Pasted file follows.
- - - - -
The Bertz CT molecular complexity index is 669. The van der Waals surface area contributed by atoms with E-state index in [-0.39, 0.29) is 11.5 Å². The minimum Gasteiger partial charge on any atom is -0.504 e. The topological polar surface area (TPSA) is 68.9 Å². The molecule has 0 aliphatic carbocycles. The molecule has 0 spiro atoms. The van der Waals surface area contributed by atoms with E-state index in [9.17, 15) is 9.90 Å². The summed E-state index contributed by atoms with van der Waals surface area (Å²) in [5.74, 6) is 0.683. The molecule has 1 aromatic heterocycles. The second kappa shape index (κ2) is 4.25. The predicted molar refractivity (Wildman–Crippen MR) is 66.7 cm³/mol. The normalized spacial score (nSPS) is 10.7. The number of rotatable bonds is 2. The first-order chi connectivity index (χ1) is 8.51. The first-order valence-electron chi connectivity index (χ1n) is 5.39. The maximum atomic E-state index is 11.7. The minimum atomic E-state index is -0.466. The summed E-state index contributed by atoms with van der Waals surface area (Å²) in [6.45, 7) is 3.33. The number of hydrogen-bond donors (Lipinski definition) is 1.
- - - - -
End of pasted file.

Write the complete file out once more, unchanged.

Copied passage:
The Bertz CT molecular complexity index is 669. The van der Waals surface area contributed by atoms with E-state index in [-0.39, 0.29) is 11.5 Å². The minimum Gasteiger partial charge on any atom is -0.504 e. The topological polar surface area (TPSA) is 68.9 Å². The molecule has 0 aliphatic carbocycles. The molecule has 0 spiro atoms. The van der Waals surface area contributed by atoms with E-state index in [9.17, 15) is 9.90 Å². The summed E-state index contributed by atoms with van der Waals surface area (Å²) in [5.74, 6) is 0.683. The molecule has 1 aromatic heterocycles. The second kappa shape index (κ2) is 4.25. The predicted molar refractivity (Wildman–Crippen MR) is 66.7 cm³/mol. The normalized spacial score (nSPS) is 10.7. The number of rotatable bonds is 2. The first-order chi connectivity index (χ1) is 8.51. The first-order valence-electron chi connectivity index (χ1n) is 5.39. The maximum atomic E-state index is 11.7. The minimum atomic E-state index is -0.466. The summed E-state index contributed by atoms with van der Waals surface area (Å²) in [6.45, 7) is 3.33. The number of hydrogen-bond donors (Lipinski definition) is 1.